Secrets from basement of France’s presidential palace shared
PARIS » The French presidential wine collection holds 14,000 bottles deemed so precious, few people are allowed to enter the cellar where they are stored. The president’s chefs use 150-year-old copper pans. But the flowers displayed at the presidential palace have a shelf life of a couple of hours, lest the blooms appear past their peak freshness.
These and other behindthe-scenes quirks of the Elysee Palace had a rare public airing Saturday, when the home of French presidents since 1848 opened its heavy and typically closed doors to a small, but lucky group of ordinary citizens.
A few hundred people were invited inside to see the Elysee’s underground kitchen, cellar and florist rooms on Saturday and Sunday. Across France, other usually offlimits sites had weekend windows of accessibility as part of European Heritage Days.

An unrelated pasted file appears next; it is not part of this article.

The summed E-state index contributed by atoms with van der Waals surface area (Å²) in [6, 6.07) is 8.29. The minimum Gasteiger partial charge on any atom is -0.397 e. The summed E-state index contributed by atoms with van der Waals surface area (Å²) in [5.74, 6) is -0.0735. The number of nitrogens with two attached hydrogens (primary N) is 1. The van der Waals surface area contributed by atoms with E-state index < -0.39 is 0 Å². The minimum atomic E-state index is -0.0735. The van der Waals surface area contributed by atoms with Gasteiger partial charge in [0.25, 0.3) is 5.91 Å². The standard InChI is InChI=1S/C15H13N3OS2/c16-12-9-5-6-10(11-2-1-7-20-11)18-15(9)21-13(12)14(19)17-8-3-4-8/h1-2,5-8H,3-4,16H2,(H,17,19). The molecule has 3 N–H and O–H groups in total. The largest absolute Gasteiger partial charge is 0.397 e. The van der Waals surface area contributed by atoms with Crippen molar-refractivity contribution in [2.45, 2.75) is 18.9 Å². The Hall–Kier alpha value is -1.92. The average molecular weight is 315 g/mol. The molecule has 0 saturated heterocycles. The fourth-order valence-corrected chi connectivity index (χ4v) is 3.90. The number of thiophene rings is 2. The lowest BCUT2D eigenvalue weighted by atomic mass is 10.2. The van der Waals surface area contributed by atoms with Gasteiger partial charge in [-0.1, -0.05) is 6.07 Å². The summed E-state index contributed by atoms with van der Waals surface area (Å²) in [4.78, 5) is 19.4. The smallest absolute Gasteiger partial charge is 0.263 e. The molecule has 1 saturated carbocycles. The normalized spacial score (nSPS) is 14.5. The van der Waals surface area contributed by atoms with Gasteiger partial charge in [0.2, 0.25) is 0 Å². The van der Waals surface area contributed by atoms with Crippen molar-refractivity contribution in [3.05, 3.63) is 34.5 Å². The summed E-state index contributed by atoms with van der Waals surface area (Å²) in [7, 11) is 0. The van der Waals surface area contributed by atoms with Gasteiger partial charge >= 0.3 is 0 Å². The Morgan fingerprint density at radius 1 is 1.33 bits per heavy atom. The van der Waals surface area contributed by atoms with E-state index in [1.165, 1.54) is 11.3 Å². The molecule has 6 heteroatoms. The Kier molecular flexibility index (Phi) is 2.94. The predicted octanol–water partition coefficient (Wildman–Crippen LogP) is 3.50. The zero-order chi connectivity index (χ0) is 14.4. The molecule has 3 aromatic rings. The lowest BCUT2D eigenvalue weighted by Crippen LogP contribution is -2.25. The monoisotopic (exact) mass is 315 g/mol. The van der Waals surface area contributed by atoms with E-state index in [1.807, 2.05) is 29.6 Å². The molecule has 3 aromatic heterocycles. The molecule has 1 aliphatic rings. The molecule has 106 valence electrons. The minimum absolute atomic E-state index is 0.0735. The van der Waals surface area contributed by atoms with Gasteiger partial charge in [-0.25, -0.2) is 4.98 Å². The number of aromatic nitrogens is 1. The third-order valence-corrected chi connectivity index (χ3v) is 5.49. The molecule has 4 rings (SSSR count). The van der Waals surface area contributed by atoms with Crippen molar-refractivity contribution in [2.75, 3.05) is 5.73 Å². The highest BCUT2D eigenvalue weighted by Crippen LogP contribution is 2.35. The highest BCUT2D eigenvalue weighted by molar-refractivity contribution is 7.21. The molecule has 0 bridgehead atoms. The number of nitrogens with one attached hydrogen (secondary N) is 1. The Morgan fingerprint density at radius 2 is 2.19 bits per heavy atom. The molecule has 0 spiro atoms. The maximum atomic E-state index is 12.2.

The private tour of what takes place behind the scenes in France’s presidential palace included a chance to buy souvenirs from a new boutique to help finance palace renovations expected to cost 100 million euros ($117 million) over the next seven years.
An underground world exists under President Emmanuel Macron’s office and the Elysee’s 18th-century golden reception rooms, occupied by a small battalion of workers that makes the whole place tick. They labor out of sight in a maze of austere corridors and narrow rooms with artificial light and gray and beige walls.
Every morning, the basement comes to life when fresh produce, fish and meats are delivered to the kitchen and checked for quality. Most of the food — except items like coffee and chocolate — is sourced in France.
The kitchen staff of 28
In this Thursday, Sept. 13photo, a florist prepares flowers in the flower atelier of the Elysee presidential palace in Paris. The French president’s wine cellar contains 14,000bottles so precious that only a lucky few can enter it.